ANNAPOLIS – On election day, Marylanders will find they have to choose more than a president.
Voters will also decide on six proposed changes to the state constitution, and although two affect only Harford County, all must be approved by a majority of those voting on Nov. 5.
QUESTION 1 deals with expanding the number of members on the Judicial Disabilities Commission.
This seven-member commission is responsible for investigating complaints against judges. Following an investigation, the commission can recommend by a majority vote to the state Court of Appeals to reprimand, retire or remove judges against whom complaints are made.
The proposed amendment would raise the number of members to 11. It would add a third lawyer and four public members, for a total of five, while reducing the number of judges from four to three.
QUESTION 2 would end lame-duck appointments to the executive branch by an outgoing governor. The only exception would be for emergency appointments made on a temporary basis.
QUESTION 3 would permit police officers, firefighters and rescue squad workers to serve in the General Assembly.
Sen. John Astle, D-Anne Arundel, said the measure is a reasonable constitutional change that means these public servants will no longer be denied their constitutional rights.
“Our feeling on this was that these people are really civil servants and we saw other civil servants who were serving in elected office. They ought to be allowed to participate in the governmental process,” said Astle, a former Baltimore City police officer.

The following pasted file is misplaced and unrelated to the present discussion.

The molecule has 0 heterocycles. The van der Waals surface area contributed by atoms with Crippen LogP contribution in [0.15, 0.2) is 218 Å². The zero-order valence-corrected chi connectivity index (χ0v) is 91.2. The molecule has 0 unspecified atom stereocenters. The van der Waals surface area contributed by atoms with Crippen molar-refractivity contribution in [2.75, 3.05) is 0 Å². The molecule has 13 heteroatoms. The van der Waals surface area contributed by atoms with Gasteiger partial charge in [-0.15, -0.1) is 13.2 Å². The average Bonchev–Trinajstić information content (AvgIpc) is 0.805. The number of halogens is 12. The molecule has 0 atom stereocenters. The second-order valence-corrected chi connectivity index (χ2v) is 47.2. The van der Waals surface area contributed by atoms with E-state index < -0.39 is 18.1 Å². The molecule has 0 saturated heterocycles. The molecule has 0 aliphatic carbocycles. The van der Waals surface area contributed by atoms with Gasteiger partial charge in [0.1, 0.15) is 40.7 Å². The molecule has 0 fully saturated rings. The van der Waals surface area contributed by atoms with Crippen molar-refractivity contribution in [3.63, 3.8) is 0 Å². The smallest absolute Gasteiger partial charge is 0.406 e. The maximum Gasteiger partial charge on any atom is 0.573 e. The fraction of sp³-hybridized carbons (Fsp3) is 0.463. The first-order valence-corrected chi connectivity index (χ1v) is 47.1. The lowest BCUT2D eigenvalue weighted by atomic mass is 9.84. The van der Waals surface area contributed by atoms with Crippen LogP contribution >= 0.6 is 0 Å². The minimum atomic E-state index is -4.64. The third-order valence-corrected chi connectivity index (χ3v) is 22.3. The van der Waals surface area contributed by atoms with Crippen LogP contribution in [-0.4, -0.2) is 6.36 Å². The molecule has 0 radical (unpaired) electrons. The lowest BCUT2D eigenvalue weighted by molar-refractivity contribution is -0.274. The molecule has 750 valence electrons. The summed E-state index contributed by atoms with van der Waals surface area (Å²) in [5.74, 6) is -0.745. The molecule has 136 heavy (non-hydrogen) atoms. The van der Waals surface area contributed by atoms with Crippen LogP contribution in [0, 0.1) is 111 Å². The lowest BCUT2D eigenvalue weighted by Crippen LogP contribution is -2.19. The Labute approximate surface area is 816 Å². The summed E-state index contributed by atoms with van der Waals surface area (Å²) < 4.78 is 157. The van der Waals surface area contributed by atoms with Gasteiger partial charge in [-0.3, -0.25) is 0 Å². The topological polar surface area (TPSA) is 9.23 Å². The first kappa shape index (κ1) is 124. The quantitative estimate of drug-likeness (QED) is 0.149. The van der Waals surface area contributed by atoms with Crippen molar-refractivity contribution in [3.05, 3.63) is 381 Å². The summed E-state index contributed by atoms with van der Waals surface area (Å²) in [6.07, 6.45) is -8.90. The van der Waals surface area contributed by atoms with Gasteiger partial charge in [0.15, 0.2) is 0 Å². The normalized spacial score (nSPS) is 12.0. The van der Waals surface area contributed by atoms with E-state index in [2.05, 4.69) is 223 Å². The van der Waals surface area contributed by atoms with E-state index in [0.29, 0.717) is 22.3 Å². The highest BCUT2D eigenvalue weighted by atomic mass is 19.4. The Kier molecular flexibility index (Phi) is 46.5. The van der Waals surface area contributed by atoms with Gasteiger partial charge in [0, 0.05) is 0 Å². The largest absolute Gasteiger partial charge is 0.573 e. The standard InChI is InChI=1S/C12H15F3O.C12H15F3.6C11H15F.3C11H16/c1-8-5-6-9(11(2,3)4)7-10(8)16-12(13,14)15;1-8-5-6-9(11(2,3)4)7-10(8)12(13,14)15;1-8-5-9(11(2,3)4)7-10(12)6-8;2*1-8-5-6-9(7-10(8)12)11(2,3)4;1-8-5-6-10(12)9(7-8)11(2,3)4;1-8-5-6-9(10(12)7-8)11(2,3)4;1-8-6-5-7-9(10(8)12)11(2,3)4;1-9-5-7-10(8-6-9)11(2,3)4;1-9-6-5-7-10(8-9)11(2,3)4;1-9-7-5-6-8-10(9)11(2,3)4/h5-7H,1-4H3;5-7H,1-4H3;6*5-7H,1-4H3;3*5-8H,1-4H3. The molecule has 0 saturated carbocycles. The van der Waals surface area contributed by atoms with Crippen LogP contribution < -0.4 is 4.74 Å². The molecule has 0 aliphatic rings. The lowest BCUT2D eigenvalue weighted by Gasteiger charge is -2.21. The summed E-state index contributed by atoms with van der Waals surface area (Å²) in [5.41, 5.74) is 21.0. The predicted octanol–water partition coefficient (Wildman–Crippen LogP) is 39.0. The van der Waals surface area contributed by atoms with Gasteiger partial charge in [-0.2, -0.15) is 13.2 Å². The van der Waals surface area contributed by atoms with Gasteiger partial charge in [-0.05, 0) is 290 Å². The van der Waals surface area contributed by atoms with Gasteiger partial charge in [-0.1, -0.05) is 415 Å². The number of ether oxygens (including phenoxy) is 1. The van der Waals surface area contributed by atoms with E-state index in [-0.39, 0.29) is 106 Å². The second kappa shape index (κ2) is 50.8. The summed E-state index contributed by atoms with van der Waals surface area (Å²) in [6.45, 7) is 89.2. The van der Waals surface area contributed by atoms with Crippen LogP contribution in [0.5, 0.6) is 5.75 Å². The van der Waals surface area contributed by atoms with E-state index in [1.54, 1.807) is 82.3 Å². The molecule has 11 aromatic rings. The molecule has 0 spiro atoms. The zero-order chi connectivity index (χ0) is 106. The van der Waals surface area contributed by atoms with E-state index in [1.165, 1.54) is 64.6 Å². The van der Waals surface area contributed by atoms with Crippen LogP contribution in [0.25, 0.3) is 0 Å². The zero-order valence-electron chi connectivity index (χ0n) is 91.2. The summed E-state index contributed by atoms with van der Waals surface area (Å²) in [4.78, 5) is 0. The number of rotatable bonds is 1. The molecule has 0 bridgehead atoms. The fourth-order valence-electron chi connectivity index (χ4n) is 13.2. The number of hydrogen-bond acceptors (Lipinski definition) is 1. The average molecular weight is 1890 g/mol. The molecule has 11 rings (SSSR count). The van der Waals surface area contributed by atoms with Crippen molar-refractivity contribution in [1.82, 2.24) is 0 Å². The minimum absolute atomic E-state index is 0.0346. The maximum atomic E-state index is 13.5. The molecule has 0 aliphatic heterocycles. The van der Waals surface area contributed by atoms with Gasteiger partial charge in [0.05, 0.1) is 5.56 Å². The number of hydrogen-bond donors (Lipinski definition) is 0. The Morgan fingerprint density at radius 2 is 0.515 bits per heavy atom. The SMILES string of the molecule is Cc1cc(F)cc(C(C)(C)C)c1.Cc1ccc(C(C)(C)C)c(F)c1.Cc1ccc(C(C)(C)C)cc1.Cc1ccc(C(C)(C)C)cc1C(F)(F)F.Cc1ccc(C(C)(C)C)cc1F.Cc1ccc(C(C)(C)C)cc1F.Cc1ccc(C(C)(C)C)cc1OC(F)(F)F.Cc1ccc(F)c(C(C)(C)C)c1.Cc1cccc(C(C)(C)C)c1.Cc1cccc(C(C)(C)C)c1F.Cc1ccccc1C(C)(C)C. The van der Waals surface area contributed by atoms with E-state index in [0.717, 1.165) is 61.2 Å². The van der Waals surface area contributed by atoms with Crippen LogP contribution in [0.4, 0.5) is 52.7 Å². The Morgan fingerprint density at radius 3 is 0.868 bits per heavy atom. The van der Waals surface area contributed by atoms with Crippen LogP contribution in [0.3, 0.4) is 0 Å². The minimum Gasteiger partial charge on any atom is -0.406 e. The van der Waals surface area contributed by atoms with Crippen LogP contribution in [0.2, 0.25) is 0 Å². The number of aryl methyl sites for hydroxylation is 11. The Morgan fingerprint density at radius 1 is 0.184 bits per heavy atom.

The state constitution forbids such personnel from doing so in an effort to avoid conflicts of interest. In the past, voters have approved exemptions for members of the National Guard, military reserves and notaries public.
Astle said sheriffs will be excluded by the new amendment because theirs is already an elected office.
QUESTION 4 would allow charter counties to pass local laws allowing them to hold special elections to fill vacancies on their councils. Charter counties include Anne Arundel, Baltimore, Harford, Howard, Montgomery, Prince George’s, Talbot and Wicomico counties.
By the state constitution, a charter county governs itself by a voter-approved, written charter, which addresses the express powers of local government reserved to the county by the General Assembly. A charter provides for broad home rule because the Legislature may not pass a law affecting any of these local laws, unless it does so for two or more charter counties.
However, election laws are not part of these reserved powers and are still controlled by the state.
QUESTIONS 5 and 6 are specific to Harford County and must be approved by a majority in that county as well as the state.
The state constitution and the county charter now mandate that Harford County residents elect their council members through countywide at-large elections.
If approved, Question 5 would give Harford residents the option of continuing the current method or changing to electing members by district, which requires amending the county charter.
Question 6 allows Harford County to utilize “quick-take” condemnation of unimproved land to speed construction of roads, sewers, storm drains and water facilities.
Currently, the county can take private property for public use after initiating proceedings to “condemn” the property. These include contacting all property owners, obtaining appraisals, making offers, holding hearings on use and adjudicating any appeals to the amount offered.
Meanwhile, the land may not be used until all compensation issues are resolved.
George Harrison, public information officer for Harford County, said the “quick-take” provision does not change the normal procedure and only takes effect if an owner disputes the county’s offer.
If that happens, “quick-take” allows the county to initiate a project while placing its offer into an interest-bearing escrow account until the appeals process is finished.
Areas of the state that already utilize quick-take are Baltimore City, Baltimore and Montgomery counties and municipalities in Cecil County. -30-